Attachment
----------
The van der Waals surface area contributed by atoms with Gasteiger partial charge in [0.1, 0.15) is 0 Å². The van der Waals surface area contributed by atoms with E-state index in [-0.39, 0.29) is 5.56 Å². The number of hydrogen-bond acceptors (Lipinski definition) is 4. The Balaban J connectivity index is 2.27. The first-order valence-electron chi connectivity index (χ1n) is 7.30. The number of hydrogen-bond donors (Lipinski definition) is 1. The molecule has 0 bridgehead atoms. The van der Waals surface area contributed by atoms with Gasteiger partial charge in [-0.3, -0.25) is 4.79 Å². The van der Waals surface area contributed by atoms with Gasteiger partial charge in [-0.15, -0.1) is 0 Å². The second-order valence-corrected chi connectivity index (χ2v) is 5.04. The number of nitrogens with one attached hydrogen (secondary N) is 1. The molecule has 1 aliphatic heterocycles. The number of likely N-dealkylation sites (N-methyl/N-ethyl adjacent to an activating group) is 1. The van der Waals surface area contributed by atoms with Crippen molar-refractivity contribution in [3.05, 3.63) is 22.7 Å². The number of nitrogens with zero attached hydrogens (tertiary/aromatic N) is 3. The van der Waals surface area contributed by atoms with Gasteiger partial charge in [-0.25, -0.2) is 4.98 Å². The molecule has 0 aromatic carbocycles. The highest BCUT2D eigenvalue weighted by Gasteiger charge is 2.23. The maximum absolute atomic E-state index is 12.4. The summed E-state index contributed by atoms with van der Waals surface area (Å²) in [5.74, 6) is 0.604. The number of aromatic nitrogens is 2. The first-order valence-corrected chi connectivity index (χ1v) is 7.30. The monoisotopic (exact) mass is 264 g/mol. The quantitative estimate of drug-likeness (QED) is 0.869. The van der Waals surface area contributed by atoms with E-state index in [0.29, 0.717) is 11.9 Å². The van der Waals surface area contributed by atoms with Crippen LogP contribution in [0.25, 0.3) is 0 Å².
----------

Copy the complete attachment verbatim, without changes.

The van der Waals surface area contributed by atoms with Gasteiger partial charge in [0.1, 0.15) is 0 Å². The van der Waals surface area contributed by atoms with E-state index in [-0.39, 0.29) is 5.56 Å². The number of hydrogen-bond acceptors (Lipinski definition) is 4. The Balaban J connectivity index is 2.27. The first-order valence-electron chi connectivity index (χ1n) is 7.30. The number of hydrogen-bond donors (Lipinski definition) is 1. The molecule has 0 bridgehead atoms. The van der Waals surface area contributed by atoms with Gasteiger partial charge in [-0.3, -0.25) is 4.79 Å². The van der Waals surface area contributed by atoms with Gasteiger partial charge in [-0.15, -0.1) is 0 Å². The second-order valence-corrected chi connectivity index (χ2v) is 5.04. The number of nitrogens with one attached hydrogen (secondary N) is 1. The molecule has 1 aliphatic heterocycles. The number of likely N-dealkylation sites (N-methyl/N-ethyl adjacent to an activating group) is 1. The van der Waals surface area contributed by atoms with Crippen molar-refractivity contribution in [3.05, 3.63) is 22.7 Å². The number of nitrogens with zero attached hydrogens (tertiary/aromatic N) is 3. The van der Waals surface area contributed by atoms with Gasteiger partial charge in [-0.25, -0.2) is 4.98 Å². The molecule has 0 aromatic carbocycles. The highest BCUT2D eigenvalue weighted by Gasteiger charge is 2.23. The maximum absolute atomic E-state index is 12.4. The summed E-state index contributed by atoms with van der Waals surface area (Å²) in [5.74, 6) is 0.604. The number of aromatic nitrogens is 2. The first-order valence-corrected chi connectivity index (χ1v) is 7.30. The monoisotopic (exact) mass is 264 g/mol. The quantitative estimate of drug-likeness (QED) is 0.869. The van der Waals surface area contributed by atoms with E-state index in [0.29, 0.717) is 11.9 Å². The van der Waals surface area contributed by atoms with Crippen LogP contribution in [0.25, 0.3) is 0 Å².